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An artist’s impression of the HR 6819 system, with the orbits of two stars highlighted in blue and a black hole in red

ESO/L. Calçada

There is a black hole in our backyard. Astronomers have found the closest black hole yet at just 1000 light years from Earth, close enough to see the stars that orbit it without a telescope.

Marianne Heida at the European Southern Observatory in Germany, and her colleagues spotted this black hole completely by accident. It is part of a system called HR 6819 that also contains two stars. The team was looking for pairs of stars in which one was a type that rotates so quickly it flings off material from its equator, creating a kind of ring from its own plasma.

They found HR 6819, which has one of those plus one normal star, but the normal star appeared to be orbiting an empty spot of space once every 40 days. That turned out to be a black hole at least four times as massive as the sun, invisible because it is not actively devouring any material.


“There must be a bunch of them closer by that we haven’t found yet, but this is the closest that we know,” says Heida. “Based on the number of stars in the Milky Way, we expect that there are about 100 million of these small black holes, and we’ve only found less than 100 of them.” If black holes were spread evenly throughout the galaxy, the closest should be just 30 to 40 light years away, she says.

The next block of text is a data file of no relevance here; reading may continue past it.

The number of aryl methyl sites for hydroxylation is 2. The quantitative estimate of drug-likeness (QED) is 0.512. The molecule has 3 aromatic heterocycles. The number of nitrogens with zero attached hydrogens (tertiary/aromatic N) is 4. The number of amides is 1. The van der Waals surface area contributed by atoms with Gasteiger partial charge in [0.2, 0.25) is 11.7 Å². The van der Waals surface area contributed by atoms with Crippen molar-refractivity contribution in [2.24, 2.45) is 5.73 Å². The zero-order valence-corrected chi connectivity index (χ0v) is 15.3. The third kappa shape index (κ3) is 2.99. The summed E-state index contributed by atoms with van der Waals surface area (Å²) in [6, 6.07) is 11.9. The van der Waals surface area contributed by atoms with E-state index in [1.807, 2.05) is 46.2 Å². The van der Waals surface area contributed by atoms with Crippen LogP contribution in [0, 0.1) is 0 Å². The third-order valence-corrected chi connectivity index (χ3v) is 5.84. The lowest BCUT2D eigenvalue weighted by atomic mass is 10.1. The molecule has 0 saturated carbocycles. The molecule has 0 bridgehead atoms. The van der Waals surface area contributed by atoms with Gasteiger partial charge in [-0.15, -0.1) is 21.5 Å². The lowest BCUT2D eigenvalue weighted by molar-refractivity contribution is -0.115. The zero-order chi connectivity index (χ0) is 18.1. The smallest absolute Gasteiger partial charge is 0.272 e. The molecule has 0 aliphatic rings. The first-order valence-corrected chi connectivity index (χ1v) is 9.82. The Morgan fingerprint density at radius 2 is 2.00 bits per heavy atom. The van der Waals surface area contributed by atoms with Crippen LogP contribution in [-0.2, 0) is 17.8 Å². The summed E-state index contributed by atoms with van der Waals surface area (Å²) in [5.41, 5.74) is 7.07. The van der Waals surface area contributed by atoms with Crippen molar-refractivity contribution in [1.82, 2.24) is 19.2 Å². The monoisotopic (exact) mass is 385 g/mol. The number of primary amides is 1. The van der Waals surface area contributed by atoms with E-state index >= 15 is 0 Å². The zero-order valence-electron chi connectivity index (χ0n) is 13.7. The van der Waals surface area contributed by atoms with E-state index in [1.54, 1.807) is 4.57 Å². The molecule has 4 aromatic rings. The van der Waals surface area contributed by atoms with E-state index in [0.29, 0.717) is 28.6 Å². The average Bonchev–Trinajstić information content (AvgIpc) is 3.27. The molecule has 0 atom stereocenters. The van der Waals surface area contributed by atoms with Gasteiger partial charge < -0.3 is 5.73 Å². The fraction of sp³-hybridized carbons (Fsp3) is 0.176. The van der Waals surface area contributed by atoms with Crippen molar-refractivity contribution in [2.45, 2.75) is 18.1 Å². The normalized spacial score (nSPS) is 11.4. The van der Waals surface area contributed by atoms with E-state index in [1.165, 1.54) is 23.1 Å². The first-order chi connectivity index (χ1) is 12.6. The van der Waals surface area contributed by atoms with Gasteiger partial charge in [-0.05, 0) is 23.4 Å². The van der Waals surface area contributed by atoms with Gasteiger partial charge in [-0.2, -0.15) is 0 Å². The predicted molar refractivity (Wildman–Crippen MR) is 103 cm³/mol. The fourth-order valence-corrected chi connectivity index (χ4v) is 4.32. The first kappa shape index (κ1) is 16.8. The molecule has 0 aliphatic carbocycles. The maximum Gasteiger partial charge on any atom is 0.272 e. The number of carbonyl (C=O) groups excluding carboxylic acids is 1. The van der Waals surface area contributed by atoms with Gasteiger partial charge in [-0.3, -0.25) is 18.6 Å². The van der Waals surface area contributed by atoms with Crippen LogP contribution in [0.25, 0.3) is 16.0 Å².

Not only is this the closest black hole we’ve found, it’s also the first one that’s been spotted in a triple system and one of very few inactive black holes that have been spotted. Most black holes are probably practically invisible like this one, so finding more like this can help us get a handle on exactly how many black holes there are in our galaxy.

Luckily, this black hole is far enough away that we don’t need to worry about it. “Earth is not in any danger,” says Heida. “Given that there are two stars that are much closer than we are, and they are not falling in, we won’t fall in.”

But if you want to keep an eye on it, the system can be seen in the sky in the southern hemisphere, in the constellation Telescopium.

Journal reference: Astronomy & Astrophysics, DOI: 10.1051/0004-6361/202038020

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